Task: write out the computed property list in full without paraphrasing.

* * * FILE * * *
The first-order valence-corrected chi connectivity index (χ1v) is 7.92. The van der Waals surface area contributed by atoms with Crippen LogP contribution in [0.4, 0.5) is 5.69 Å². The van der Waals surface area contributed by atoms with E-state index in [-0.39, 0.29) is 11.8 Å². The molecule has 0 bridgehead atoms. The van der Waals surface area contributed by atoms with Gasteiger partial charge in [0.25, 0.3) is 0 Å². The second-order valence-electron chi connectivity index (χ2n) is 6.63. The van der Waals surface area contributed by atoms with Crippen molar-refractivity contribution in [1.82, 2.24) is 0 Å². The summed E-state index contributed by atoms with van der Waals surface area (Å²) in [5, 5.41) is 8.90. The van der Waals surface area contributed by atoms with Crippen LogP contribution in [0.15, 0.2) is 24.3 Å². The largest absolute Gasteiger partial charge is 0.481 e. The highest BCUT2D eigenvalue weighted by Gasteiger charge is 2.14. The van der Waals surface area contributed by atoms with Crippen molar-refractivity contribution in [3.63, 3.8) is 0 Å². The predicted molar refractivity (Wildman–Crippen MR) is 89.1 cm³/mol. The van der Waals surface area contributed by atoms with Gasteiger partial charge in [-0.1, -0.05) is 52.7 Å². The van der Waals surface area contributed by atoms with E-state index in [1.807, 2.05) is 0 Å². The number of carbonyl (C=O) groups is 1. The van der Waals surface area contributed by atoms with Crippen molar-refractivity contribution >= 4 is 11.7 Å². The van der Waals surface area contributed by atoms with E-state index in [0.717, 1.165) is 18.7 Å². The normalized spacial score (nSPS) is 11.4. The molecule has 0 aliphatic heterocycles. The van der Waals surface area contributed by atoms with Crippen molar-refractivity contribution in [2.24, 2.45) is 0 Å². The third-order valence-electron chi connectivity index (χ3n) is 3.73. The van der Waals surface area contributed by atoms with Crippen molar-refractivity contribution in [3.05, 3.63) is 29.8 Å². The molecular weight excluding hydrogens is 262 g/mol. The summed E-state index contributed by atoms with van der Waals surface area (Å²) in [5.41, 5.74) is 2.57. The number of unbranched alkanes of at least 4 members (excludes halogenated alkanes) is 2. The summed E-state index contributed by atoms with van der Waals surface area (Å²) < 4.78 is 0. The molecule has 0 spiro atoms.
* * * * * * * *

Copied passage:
The first-order valence-corrected chi connectivity index (χ1v) is 7.92. The van der Waals surface area contributed by atoms with Crippen LogP contribution in [0.4, 0.5) is 5.69 Å². The van der Waals surface area contributed by atoms with E-state index in [-0.39, 0.29) is 11.8 Å². The molecule has 0 bridgehead atoms. The van der Waals surface area contributed by atoms with Gasteiger partial charge in [0.25, 0.3) is 0 Å². The second-order valence-electron chi connectivity index (χ2n) is 6.63. The van der Waals surface area contributed by atoms with Crippen molar-refractivity contribution in [1.82, 2.24) is 0 Å². The summed E-state index contributed by atoms with van der Waals surface area (Å²) in [5, 5.41) is 8.90. The van der Waals surface area contributed by atoms with Crippen LogP contribution in [0.15, 0.2) is 24.3 Å². The largest absolute Gasteiger partial charge is 0.481 e. The highest BCUT2D eigenvalue weighted by Gasteiger charge is 2.14. The van der Waals surface area contributed by atoms with Crippen molar-refractivity contribution in [3.63, 3.8) is 0 Å². The predicted molar refractivity (Wildman–Crippen MR) is 89.1 cm³/mol. The van der Waals surface area contributed by atoms with Gasteiger partial charge in [-0.1, -0.05) is 52.7 Å². The van der Waals surface area contributed by atoms with E-state index in [1.807, 2.05) is 0 Å². The number of carbonyl (C=O) groups is 1. The van der Waals surface area contributed by atoms with Crippen molar-refractivity contribution >= 4 is 11.7 Å². The van der Waals surface area contributed by atoms with E-state index in [0.717, 1.165) is 18.7 Å². The normalized spacial score (nSPS) is 11.4. The molecule has 0 aliphatic heterocycles. The van der Waals surface area contributed by atoms with Crippen molar-refractivity contribution in [2.24, 2.45) is 0 Å². The third-order valence-electron chi connectivity index (χ3n) is 3.73. The van der Waals surface area contributed by atoms with Crippen molar-refractivity contribution in [3.05, 3.63) is 29.8 Å². The molecular weight excluding hydrogens is 262 g/mol. The summed E-state index contributed by atoms with van der Waals surface area (Å²) in [5.41, 5.74) is 2.57. The number of unbranched alkanes of at least 4 members (excludes halogenated alkanes) is 2. The summed E-state index contributed by atoms with van der Waals surface area (Å²) < 4.78 is 0. The molecule has 0 spiro atoms.